Biodiversity in Shrublands

Since shrublands exist all over the world, the biodiversity within each is considerably different from one another. South Africa and Australia are home to some of the most diverse shrublands in the world. This wide range of biodiversity occurs because the shrubland ecosystems located in these countries have existed for a long time, which means the habitat is fully developed.

Desert shrublands often have the lowest level of biodiversity recorded in the various shrubland biomes. This lack of biodiversity is due, in large part, to the hot and arid climates. The most common plant found in desert shrublands is the saltbush, which is able to hold large quantities of salt within its leaves. In addition, several species of cacti and other succulent plants are able to survive in these conditions.

In the southwestern shrublands of South Africa, for example, researchers have identified approximately 8,500 plant species. Many of these plants are endemic to the region, having adapted and evolved in order to survive with the low nutrients available in the local soil. Some of the most common plants here include grasses, sedges, heathers, beans, daisies, orchids, and proteoids. The wide range of plant biodiversity has led to a significant number of animal species, particularly bird and insect species.

Fire and Shrublands

Although seemingly detrimental to ecosystems around the world, wildfires are actually an important part of maintaining the ecological health of certain habitats. Wildfires serve to reduce and control the number of larger plants found in shrubland habitats. If left uncontrolled, these larger plants could spread throughout the shrubland ecosystem and prevent shrubs and grasses from growing. In essence, wildfires prevent shrublands from turning into different types of ecosystems, such as forests.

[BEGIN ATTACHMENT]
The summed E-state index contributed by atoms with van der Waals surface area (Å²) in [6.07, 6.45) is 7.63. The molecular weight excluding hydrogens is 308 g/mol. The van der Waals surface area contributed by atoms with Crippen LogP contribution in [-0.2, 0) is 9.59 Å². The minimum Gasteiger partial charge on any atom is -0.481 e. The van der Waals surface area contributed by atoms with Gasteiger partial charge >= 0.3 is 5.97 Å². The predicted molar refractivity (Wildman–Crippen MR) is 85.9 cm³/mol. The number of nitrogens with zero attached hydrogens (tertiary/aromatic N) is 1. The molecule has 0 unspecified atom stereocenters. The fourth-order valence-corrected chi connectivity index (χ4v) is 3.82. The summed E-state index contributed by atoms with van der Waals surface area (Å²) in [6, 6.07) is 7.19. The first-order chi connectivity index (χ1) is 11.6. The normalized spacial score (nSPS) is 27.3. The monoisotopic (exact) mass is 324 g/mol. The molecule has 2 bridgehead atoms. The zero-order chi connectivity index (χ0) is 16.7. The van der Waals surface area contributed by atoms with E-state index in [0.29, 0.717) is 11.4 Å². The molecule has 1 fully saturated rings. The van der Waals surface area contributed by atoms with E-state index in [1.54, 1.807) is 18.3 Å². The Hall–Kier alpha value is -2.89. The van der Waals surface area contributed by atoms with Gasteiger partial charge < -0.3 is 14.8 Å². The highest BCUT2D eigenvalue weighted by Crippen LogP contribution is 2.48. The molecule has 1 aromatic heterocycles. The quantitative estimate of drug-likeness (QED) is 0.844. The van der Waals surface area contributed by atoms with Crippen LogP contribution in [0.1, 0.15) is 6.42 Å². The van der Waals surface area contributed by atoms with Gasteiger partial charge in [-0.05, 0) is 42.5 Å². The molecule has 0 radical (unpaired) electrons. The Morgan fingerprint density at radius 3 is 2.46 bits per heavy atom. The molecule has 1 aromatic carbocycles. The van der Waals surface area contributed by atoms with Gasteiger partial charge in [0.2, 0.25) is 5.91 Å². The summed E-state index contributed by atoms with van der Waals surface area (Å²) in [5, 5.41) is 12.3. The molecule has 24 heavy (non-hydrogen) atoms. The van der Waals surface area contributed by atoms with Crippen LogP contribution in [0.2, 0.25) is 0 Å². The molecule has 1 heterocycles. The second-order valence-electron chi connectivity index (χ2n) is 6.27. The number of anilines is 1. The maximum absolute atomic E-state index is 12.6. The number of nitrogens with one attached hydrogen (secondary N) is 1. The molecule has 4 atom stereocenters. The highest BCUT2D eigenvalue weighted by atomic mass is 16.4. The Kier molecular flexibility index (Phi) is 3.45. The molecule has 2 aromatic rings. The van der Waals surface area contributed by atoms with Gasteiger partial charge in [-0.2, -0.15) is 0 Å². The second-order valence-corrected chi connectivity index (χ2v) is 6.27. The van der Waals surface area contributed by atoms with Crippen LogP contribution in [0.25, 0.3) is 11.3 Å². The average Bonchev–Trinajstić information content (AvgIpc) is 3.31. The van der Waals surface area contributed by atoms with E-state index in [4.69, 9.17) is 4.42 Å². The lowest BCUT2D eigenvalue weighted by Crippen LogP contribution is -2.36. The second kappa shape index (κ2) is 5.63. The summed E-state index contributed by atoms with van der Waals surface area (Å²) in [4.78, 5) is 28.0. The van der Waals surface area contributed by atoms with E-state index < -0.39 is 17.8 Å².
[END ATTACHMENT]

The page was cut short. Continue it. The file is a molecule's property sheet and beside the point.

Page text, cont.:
Over time, many of the shrubland plant species have evolved to resist wildfires in a number of manners. For some plant species, the heat from the wildfire actually encourages the plant to produce flowers, which explains why some shrublands are filled with colorful blooms after a fire. In other cases, the seeds of shrubs are able to successfully regrow in ash-filled soil. Some shrubland plants have evolved a lignotuber, which is an enlarged piece of the stem located below the soil. This lignotuber remains undamaged during wildfires and is able to regenerate new stems after the fire has gone out.

Environmental Threats to Shrublands

Agriculture, livestock, other human activity, and biodiversity loss are some of the biggest environmental threats currently facing shrublands. Shrublands are often utilized by local human populations as pasture or grazing area for livestock. Large livestock animals destroy the plants located here at a much faster rate than the ecosystem can compete with. Additionally, native plants are often replaced with more profitable crops, like wheat and corn. These changes result in drastic ecological degradation and prevent the shrubland from thriving and growing. In some cases, humans have also overhunted native animal species within shrublands, which causes an imbalance in the natural food chain. As a result of these factors, shrublands around the world have suffered irreparable damage and loss of biodiversity.